The Cuts Won’t Work
Laura // 13 October 2010
The Cuts Won’t Work (Facebook) provides links to campaigns against the Coalition’s cuts, and suggests five other ways to deal with the current financial situation (edited version, see more on the website):
About 1 in 5 of our workforce are in the public sector, and if they lose their jobs, they stop spending, their local shop goes out of business, the government loses their income tax and VAT and if there aren’t enough private-sector jobs to pick up the slack the economy grinds to a halt.
Britain still has the fifth largest economy in the world and the third largest reserve currency – we’re really in no danger of losing our AAA credit rating. And since most of our debt is owed internally (to British pension companies) we’re not going to end up like Greece with foreign banks determining our economic future. Economics involves a lot of guesswork, and predictions can end up being self-fulfilling prophecies.
That’s not to say that all public spending is good spending.
In fact, some of it is actually quite evil, like the £888m a year in subsidies we give to the arms trade, or the £6bn a year we’re about to sign away to replace Trident – our nuclear warheads.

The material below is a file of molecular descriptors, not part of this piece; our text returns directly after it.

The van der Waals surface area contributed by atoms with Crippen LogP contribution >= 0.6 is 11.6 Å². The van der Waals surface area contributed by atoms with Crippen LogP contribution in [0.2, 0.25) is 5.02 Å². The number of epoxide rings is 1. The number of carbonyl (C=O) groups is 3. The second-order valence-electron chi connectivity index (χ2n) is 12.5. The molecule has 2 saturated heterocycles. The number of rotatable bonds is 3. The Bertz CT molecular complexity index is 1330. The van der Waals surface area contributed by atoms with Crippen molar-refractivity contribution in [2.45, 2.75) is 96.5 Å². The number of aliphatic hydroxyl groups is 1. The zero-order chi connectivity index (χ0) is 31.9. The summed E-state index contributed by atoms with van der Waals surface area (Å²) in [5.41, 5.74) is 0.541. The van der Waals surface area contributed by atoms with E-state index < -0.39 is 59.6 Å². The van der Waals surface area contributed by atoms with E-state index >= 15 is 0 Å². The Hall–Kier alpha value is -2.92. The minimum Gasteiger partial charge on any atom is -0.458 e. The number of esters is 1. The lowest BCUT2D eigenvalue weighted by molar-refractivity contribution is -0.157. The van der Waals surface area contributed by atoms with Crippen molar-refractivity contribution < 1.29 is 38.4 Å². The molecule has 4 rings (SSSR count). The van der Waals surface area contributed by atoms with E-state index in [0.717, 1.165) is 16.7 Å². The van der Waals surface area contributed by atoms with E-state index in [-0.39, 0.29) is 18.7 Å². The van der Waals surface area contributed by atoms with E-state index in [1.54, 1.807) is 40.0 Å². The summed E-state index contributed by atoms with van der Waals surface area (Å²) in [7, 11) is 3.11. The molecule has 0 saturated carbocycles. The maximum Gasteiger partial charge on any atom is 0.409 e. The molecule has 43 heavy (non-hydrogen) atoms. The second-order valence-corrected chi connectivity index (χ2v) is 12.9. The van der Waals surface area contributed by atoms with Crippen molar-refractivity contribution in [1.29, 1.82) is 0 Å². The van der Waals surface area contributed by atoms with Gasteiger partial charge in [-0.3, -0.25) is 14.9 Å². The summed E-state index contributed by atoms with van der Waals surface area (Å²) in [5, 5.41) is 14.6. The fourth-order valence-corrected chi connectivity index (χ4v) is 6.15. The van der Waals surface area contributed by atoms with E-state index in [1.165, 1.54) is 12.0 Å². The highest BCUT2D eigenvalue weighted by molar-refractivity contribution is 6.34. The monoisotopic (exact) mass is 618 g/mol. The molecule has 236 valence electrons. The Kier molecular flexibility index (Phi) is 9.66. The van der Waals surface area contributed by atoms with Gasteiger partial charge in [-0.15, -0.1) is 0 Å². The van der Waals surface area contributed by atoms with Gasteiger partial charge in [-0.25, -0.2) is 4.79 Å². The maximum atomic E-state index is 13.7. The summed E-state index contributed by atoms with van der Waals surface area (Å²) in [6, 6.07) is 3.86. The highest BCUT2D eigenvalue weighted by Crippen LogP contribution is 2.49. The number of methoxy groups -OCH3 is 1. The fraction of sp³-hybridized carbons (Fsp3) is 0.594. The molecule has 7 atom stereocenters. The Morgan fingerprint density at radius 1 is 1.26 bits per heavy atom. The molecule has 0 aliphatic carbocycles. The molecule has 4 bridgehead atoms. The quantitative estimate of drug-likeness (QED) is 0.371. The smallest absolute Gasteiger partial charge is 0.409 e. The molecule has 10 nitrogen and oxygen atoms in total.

Here’s a smart idea: a tiny ‘Robin Hood’ tax on financial transactions that will stop stock brokers destroying whole currencies and raise billions a year to fund schools and hospitals and youth centres. Raising the top band of income tax from 40% to 60% (the level it was at under Thatcher) would raise £19bn a year, while a one-off 10% levy on the £77bn in profits that the richest 1000 Brits made last year would raise £7.7bn – enough to stop all the cuts they’re proposing this year.
**INVEST IN PEOPLE (it’s cheaper in the long run)**
When we spend money on public services we’re not throwing money away – we’re investing in people so those people can play a role in making our society function. Without education, people can’t do skilled jobs. Without healthcare, people get sick and become unable to work. It’s way more expensive to put kids and drug addicts in jail than to run youth centres and treatment programmes. If we cut the services that help people to become independent and productive members of society then we could end up having to support them forever. That would cost loads.